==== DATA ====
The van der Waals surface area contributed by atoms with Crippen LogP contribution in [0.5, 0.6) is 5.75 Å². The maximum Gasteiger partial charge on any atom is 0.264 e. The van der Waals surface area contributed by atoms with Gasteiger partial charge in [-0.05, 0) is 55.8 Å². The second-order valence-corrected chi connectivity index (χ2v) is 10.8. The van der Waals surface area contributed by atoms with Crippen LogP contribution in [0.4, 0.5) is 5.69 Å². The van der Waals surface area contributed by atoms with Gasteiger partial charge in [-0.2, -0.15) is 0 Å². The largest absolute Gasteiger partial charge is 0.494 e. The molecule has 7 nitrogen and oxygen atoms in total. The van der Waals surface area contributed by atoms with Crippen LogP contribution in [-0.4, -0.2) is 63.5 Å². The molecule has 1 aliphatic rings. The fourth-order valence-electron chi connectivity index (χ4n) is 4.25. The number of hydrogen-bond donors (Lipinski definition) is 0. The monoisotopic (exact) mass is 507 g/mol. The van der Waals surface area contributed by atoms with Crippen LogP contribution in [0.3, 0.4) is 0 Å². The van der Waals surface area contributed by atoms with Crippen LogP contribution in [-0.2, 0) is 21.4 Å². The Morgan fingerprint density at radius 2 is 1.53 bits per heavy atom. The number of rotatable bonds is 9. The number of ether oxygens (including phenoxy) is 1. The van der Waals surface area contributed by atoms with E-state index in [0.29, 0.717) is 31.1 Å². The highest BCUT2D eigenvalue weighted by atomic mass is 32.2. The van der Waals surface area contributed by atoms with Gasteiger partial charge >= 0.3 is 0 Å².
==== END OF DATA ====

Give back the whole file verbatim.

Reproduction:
The van der Waals surface area contributed by atoms with Crippen LogP contribution in [0.5, 0.6) is 5.75 Å². The maximum Gasteiger partial charge on any atom is 0.264 e. The van der Waals surface area contributed by atoms with Gasteiger partial charge in [-0.05, 0) is 55.8 Å². The second-order valence-corrected chi connectivity index (χ2v) is 10.8. The van der Waals surface area contributed by atoms with Crippen LogP contribution in [0.4, 0.5) is 5.69 Å². The van der Waals surface area contributed by atoms with Gasteiger partial charge in [-0.2, -0.15) is 0 Å². The largest absolute Gasteiger partial charge is 0.494 e. The molecule has 7 nitrogen and oxygen atoms in total. The van der Waals surface area contributed by atoms with Crippen LogP contribution in [-0.4, -0.2) is 63.5 Å². The molecule has 1 aliphatic rings. The fourth-order valence-electron chi connectivity index (χ4n) is 4.25. The number of hydrogen-bond donors (Lipinski definition) is 0. The monoisotopic (exact) mass is 507 g/mol. The van der Waals surface area contributed by atoms with Crippen LogP contribution in [0.3, 0.4) is 0 Å². The van der Waals surface area contributed by atoms with Crippen LogP contribution in [-0.2, 0) is 21.4 Å². The Morgan fingerprint density at radius 2 is 1.53 bits per heavy atom. The number of rotatable bonds is 9. The number of ether oxygens (including phenoxy) is 1. The van der Waals surface area contributed by atoms with E-state index in [0.29, 0.717) is 31.1 Å². The highest BCUT2D eigenvalue weighted by atomic mass is 32.2. The van der Waals surface area contributed by atoms with Gasteiger partial charge >= 0.3 is 0 Å².